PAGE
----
Demographics: Of 214 patients evaluated during the study period, 129 patients met the diagnostic criteria for cirrhosis (therapy with DAAs was also indicated): 73% male (94/129), the mean patient age of 57.8±12.1 yrs, mean serum albumin of 3.5±0.6 mg/dL, mean platelet count of 123.4±59 and mean MELD score of 10.59±3.56. The mean time follow up was 11.2±3.26 months. The number of deaths was 9/129 (6.9%), these patients had lower levels of serum albumin and bilirubin associated with a higher MELD score than the survivors (Table 1). We observed no statistically significant differences among death and gender; genotype 1 and 3; history of ascites or bleeding varices. However, there were clear associations between death and: albumin levels lower than 3.5 mg/dL (0.03), or lower than 2.9 mg/dL (0.006), when comparing naïve patients with experienced ones (0.0002), and also between death and MELD scores higher than 15 (0.017). Analysis of the Kaplan-Meier survival curve showed a significant association between death in naive patients (0.0005), albumin lower than 2.9 (0.0006), MELD score higher than 15 (0.007) and α-fetoprotein higher than 40 ng/mL (<0.0001). No significant differences were found regarding bilirubin, past of ascites or bleeding varices, as well as Inr. Adjusted Cox Regression Analysis showed that only levels of α-fetoprotein higher than 40 ng/mL could be considered an independent risk for death.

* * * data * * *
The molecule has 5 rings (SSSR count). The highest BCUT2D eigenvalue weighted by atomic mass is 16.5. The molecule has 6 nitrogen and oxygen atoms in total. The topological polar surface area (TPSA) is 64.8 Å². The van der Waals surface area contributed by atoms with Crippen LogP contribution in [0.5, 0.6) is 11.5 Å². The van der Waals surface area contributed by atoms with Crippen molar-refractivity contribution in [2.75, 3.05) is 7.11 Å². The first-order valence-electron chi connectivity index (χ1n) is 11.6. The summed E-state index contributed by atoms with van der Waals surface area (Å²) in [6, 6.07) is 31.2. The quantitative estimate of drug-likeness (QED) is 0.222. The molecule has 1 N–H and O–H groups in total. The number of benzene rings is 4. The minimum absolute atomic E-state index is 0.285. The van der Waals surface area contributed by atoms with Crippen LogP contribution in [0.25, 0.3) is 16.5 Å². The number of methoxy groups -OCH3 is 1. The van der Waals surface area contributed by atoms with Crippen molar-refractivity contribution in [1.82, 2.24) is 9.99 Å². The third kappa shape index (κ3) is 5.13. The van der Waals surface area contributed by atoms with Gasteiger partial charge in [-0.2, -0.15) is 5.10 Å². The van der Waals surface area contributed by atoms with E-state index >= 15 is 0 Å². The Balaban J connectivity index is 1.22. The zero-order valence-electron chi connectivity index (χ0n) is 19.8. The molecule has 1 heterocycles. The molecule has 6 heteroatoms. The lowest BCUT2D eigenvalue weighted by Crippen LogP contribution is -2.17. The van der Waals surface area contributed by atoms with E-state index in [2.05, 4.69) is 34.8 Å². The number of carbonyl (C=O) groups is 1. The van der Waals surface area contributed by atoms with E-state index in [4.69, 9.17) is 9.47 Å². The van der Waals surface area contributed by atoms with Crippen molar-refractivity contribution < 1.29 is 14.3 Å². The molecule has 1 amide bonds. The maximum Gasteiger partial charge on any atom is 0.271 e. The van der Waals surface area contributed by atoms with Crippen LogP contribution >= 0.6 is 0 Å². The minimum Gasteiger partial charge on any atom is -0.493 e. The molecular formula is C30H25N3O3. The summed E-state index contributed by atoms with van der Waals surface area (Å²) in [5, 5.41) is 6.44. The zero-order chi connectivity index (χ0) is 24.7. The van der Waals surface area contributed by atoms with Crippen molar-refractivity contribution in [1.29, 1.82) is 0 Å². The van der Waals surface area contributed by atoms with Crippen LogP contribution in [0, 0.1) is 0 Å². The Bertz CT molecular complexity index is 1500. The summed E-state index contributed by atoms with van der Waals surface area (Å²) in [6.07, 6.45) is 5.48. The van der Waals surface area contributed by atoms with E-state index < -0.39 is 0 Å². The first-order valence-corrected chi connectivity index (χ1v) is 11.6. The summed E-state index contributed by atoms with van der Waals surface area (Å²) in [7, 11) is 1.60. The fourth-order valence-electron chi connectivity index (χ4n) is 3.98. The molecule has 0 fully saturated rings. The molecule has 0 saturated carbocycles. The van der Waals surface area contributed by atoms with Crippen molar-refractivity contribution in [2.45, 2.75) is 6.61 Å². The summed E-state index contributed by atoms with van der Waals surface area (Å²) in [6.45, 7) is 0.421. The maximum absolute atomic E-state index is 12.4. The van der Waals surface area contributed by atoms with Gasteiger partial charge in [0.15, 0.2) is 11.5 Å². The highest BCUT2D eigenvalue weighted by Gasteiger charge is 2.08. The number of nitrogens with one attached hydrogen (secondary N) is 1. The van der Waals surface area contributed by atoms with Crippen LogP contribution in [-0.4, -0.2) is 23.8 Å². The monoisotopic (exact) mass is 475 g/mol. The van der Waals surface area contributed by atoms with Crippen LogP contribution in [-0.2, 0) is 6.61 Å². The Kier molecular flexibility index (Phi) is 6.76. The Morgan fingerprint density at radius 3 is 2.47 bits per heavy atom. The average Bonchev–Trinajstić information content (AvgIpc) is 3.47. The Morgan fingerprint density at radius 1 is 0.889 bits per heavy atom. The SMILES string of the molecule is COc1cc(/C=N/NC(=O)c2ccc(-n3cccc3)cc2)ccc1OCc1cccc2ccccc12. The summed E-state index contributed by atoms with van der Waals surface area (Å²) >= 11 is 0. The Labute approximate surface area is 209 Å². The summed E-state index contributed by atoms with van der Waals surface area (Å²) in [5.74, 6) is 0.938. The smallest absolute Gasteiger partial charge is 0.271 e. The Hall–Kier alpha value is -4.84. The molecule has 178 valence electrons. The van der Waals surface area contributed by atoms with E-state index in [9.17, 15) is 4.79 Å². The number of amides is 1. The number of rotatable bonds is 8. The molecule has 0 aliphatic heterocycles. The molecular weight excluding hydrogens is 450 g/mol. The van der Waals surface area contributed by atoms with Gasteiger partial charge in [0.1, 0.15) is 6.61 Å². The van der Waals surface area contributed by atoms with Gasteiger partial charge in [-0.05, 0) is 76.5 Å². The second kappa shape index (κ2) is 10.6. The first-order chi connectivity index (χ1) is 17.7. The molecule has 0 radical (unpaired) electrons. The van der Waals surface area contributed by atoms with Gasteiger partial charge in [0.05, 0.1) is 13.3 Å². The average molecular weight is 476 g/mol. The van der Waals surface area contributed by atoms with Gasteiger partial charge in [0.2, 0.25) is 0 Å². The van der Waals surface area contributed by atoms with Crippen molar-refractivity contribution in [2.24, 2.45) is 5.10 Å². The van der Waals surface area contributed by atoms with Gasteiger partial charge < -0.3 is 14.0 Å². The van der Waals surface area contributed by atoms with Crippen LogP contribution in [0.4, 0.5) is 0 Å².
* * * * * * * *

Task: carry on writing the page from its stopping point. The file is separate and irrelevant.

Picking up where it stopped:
TABLE 1
Collection parameters and comparison with survivor population.

DISCUSSION